San Lie: My vote goes to nature and to our pension funds

San Lie: My vote goes to nature and to our pension funds

Pensionfunds Politics ESG
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This column was originally written in Dutch. This is an English translation.

By San Lie, Director of ASN Impact Investors

The polls will open again tomorrow. I am curious about the results of these House of Representatives elections. In recent weeks, the party leaders have been able to make their points with ease. Points that we will see reflected in a coalition agreement, whether or not in a weakened form.

Because yes: the Netherlands is a coalition country. Parties that want to participate in negotiations will have to make compromises. And this time it's a lot of old wine in new bottles, but also a lot of 'new' faces, with or without an old message.

Towards other forms of practising politics

I am also just as curious about the turnout. Confidence in politics and government has been declining for years. How could that happen? Perhaps it is time to look for other forms of practising politics. Designed less around the parties and individual politicians, and more around best ideas, and in which the general interest really do come first.

When I think of the general interest, I think of a sustainable, just world, in which peace and security reign, universal human rights are respected and we can meet the (im)material needs of both the current generation and those of future generations.

Voting rights for nature

But perhaps we should not let the path towards a sustainable future with an economy in balance with nature depend solely on our personal vote. Actually, we should give nature itself the right to vote. Nature is infinitely better informed than we are about what is needed to avoid climate extremes and strengthen biodiversity. Nature would also make much better political choices, in balance with the entire ecosystem.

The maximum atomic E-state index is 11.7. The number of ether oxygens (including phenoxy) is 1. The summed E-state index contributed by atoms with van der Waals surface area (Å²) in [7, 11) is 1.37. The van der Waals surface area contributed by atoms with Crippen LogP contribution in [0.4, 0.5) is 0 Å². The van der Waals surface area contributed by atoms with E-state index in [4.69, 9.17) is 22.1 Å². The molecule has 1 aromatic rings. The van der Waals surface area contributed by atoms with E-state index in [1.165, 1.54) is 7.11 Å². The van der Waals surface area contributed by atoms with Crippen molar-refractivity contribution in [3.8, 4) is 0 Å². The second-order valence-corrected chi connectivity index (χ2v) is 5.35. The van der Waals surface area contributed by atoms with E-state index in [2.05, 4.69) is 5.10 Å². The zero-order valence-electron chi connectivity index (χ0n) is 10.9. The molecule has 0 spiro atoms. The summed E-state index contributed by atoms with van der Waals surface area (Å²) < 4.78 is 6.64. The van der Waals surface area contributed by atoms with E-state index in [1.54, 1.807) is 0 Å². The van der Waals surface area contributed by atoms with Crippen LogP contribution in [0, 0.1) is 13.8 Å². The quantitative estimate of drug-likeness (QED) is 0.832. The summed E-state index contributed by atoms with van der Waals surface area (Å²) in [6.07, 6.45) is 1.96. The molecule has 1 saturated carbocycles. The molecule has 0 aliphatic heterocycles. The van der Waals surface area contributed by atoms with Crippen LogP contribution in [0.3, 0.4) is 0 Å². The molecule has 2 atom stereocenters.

Now I am not advocating that we should debate trees. But still, nature has already been given legal personality in several countries. This gives rise to rights that prevent its interests from being harmed. Lawyer Jessica den Outer wrote a book about it, Rights for Nature: in New Zealand the Whanganui River was given rights, in Europe Spain led the way in granting rights to the polluted Mar Menor lagoon. And just last week, Limburg's Eijsden-Margraten became the first municipality in the Netherlands to grant nature legal personality.

Investors with a longer horizon than politics

The more rights nature has, the greater the chance of a sustainable future. A stimulating thought. But in addition to nature, there are other players with a vision of the future, a longer horizon than politics and the means to invest in it for the long term. Exactly: the investors who use our pension funds for that future.

Supporters of pension funds also vote

And my confidence grows every day that they want to take the steps to tackle the major sustainability challenges, on the way to a better world of tomorrow and the day after. As asset managers, we cannot vote for them, but we can use all the expertise we have to translate their policies into well-returning sustainable investments.

The supporters of pension funds will also be doubting tomorrow with a red pencil in their hand. If we were to present them with the choice of a sustainable pension thanks to the efforts of our sector, I am sure which box they would turn red.

San Lie is Director of ASN Impact Investors. The information in this column is not intended as professional investment advice or as a recommendation to make certain investments.